From Novice to Expert: The Ultimate Guide to Freshwater Fish Keeping

Becoming a freshwater fish keeper can be an enjoyable and rewarding experience. However, it's essential to understand the basics of fish keeping before starting. In this ultimate guide, we'll cover everything you need to know to become a successful freshwater fish keeper.

The Nitrogen Cycle

The nitrogen cycle is a biological process that occurs in aquariums, and it's mandatory for maintaining a healthy environment for fish and plants. In simple terms, the nitrogen cycle converts harmful ammonia in the water into less harmful nitrite and eventually nitrate. Nitrate is only toxic in really large quantities. An easy way to reduce it is to add real plants to your aquarium.

The process happens naturally in aquariums, but it can take anywhere from a week to several months, depending on the method you choose (there are products on the market that help with cycling your aquarium so you don't wait weeks or months).

The goal of the nitrogen cycle is to establish thriving colonies of 2 types of beneficial bacteria. These bacteria consume ammonia (Nitrosomonas,  Nitrosococcus bacteria) and nitrite (Nitrobacter), which can be harmful to all the creatures in the tank. One type of bacteria converts ammonia into nitrite, while the other type converts nitrite into nitrates.

Before we explain how the nitrogen cycle actually works, you must set up the aquarium. Add some décor (plants, substrate) if you wish, fill the tank with water, and add a filter to the aquarium with an aquarium safe sponge(HOB or hang on the back filters are very popular). The sponge acts as a filter that cleans up the tank, but also as a home for the beneficial bacteria.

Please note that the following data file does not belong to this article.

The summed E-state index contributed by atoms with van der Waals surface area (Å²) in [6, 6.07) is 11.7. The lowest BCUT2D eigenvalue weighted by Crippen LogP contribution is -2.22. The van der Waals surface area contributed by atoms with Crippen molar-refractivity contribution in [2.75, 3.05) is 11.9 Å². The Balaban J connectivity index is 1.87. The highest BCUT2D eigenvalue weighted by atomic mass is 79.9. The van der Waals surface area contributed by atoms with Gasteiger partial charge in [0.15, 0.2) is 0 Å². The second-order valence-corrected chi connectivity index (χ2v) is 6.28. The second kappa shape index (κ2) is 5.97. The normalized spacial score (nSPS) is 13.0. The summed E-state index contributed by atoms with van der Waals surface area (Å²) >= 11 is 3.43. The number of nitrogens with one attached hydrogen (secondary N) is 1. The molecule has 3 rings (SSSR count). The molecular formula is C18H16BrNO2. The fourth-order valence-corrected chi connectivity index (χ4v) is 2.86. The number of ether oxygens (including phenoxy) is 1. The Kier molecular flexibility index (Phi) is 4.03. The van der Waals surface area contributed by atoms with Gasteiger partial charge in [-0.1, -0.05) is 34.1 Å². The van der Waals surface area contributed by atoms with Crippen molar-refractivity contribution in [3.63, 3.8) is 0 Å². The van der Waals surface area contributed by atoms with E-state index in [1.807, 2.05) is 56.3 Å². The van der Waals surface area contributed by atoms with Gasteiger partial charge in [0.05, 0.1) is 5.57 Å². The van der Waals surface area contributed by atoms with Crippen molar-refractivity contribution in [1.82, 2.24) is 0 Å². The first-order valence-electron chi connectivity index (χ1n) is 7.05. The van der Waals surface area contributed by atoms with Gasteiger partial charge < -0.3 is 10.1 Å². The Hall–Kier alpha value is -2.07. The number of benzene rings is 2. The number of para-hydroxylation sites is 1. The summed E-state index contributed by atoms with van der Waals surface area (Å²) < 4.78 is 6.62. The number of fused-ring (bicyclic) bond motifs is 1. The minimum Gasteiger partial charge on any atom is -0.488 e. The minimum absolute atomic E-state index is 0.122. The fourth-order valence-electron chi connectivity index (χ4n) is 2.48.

The Process:

  1. 1
    Add water conditioner to the water to render it safe for the bacteria colonies and for future livestock (in many areas, water can contain various harmful elements which kill bacteria)
  2. 2
    Start building the Nitrosomonas,  Nitrosococcus colonies by adding some ammonia to the aquarium. This can be done by adding literal ammonia (some companies sell this for aquarium use, like Fritz Aquatics: Ammonium Chloride. Make sure to follow the instructions on the label!) or you can add a little bit of fish food every 2-3 days
  3. 3
    Once the ammonia bacteria start multiplying, nitrite will be created. Now we wait for the Nitrobacter colonies to eat the nitrite and create nitrate
  4. 4
    During this process, test the water parameters for ammonia, nitrite, and nitrate daily. Our goal is to get to a point where ammonia and nitrite disappear within 24 hours, leaving only nitrates